IDEAS home Printed from https://ideas.repec.org/
MyIDEAS: Login to save this paper or follow this series

Clean development mechanism (CDM) vs. international permit trading – the impact on technological change

  • Hagem, Cathrine

    ()

    (Dept. of Economics, University of Oslo)

Registered author(s):

    The clean development mechanism (CDM) under the Kyoto Protocol may induce a technological change in developing countries. As an alternative to the CDM-regime, developing countries may accept a (generous) cap on their own emissions, let domestic producers invest in new efficient technologies, and sell the excess emission permits on the international permit market (cap&trade-regime). The purpose of this paper is to show how the gains from investment, and hence the incentive for investment in new technology may deviate between the two alternative regimes. We show that the difference in gains from investment depends on whether the producers face competitive or non-competitive output markets, whether the investment affects fixed or variable production costs and whether the producers can reduce emissions through other means than investment in new technology

    If you experience problems downloading a file, check if you have the proper application to view it first. In case of further problems read the IDEAS help page. Note that these files are not on the IDEAS site. Please be patient as the files may be large.

    File URL: http://www.sv.uio.no/econ/english/research/unpublished-works/working-papers/pdf-files/2006/Memo-19-2006.pdf
    Download Restriction: no

    Paper provided by Oslo University, Department of Economics in its series Memorandum with number 19/2006.

    as
    in new window

    Length: 27 pages
    Date of creation: 04 Oct 2006
    Date of revision:
    Handle: RePEc:hhs:osloec:2006_019
    Contact details of provider: Postal: Department of Economics, University of Oslo, P.O Box 1095 Blindern, N-0317 Oslo, Norway
    Phone: 22 85 51 27
    Fax: 22 85 50 35
    Web page: http://www.oekonomi.uio.no/indexe.html
    Email:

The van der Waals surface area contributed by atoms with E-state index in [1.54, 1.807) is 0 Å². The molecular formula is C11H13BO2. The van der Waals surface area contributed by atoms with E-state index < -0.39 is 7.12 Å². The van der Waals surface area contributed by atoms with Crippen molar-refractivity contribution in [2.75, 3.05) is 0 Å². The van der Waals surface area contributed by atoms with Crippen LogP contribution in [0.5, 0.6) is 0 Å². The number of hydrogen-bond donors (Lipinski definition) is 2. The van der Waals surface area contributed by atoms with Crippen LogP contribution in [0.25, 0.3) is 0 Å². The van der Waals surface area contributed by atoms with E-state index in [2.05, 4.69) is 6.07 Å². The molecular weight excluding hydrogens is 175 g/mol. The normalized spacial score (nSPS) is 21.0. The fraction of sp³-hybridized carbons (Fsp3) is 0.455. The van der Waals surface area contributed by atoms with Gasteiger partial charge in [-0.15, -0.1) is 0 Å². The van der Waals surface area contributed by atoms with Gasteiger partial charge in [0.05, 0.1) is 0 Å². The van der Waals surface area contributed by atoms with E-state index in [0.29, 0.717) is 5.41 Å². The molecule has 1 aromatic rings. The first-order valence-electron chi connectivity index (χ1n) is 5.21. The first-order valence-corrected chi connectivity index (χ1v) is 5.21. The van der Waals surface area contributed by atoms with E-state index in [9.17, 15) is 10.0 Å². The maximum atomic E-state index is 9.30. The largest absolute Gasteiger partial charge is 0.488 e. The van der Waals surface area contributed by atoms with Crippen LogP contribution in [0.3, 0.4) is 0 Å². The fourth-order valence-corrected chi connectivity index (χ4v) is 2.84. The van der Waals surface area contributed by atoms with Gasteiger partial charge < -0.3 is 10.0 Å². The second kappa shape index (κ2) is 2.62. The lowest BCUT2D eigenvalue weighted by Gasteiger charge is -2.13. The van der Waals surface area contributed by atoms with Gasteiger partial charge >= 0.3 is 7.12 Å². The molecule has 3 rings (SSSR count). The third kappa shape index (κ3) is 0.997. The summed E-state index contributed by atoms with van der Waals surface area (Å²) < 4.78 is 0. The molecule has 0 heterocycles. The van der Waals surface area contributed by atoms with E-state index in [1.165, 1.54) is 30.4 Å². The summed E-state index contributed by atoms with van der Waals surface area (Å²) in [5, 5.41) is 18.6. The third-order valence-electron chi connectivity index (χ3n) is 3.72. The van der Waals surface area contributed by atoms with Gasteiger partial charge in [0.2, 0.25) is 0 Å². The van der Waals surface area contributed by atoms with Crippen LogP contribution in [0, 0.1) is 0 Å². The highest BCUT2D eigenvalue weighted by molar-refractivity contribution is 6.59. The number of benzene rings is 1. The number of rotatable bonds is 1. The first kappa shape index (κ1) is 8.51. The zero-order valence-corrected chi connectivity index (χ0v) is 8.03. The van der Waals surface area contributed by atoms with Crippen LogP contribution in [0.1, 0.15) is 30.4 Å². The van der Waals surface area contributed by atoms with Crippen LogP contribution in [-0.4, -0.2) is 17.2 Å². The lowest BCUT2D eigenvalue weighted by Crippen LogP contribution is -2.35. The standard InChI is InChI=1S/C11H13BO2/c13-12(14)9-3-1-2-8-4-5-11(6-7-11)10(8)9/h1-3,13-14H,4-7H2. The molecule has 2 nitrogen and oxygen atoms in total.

More information through EDIRC

    References listed on IDEAS
    Please report citation or reference errors to , or , if you are the registered author of the cited work, log in to your RePEc Author Service profile, click on "citations" and make appropriate adjustments.:

    as in new window
    1. Requate, Till, 1998. "Incentives to innovate under emission taxes and tradeable permits," European Journal of Political Economy, Elsevier, vol. 14(1), pages 139-165, February.
    2. Steffen Kallbekken & Hege Westskog, 2005. "Should Developing Countries Take on Binding Commitments in a Climate Agreement? An Assessment of Gains and Uncertainty," The Energy Journal, International Association for Energy Economics, vol. 0(Number 3), pages 41-60.
    3. Adam Jaffe & Richard Newell & Robert Stavins, 2002. "Environmental Policy and Technological Change," Environmental & Resource Economics, European Association of Environmental and Resource Economists, vol. 22(1), pages 41-70, June.
    Full references (including those not matched with items on IDEAS)

    This item is not listed on Wikipedia, on a reading list or among the top items on IDEAS.

    When requesting a correction, please mention this item's handle: RePEc:hhs:osloec:2006_019. See general information about how to correct material in RePEc.

    For technical questions regarding this item, or to correct its authors, title, abstract, bibliographic or download information, contact: (Rhiana Bergh-Seeley)

    If you have authored this item and are not yet registered with RePEc, we encourage you to do it here. This allows to link your profile to this item. It also allows you to accept potential citations to this item that we are uncertain about.

    If references are entirely missing, you can add them using this form.

    If the full references list an item that is present in RePEc, but the system did not link to it, you can help with this form.

    If you know of missing items citing this one, you can help us creating those links by adding the relevant references in the same way as above, for each refering item. If you are a registered author of this item, you may also want to check the "citations" tab in your profile, as there may be some citations waiting for confirmation.

    Please note that corrections may take a couple of weeks to filter through the various RePEc services.

    This information is provided to you by IDEAS at the Research Division of the Federal Reserve Bank of St. Louis using RePEc data.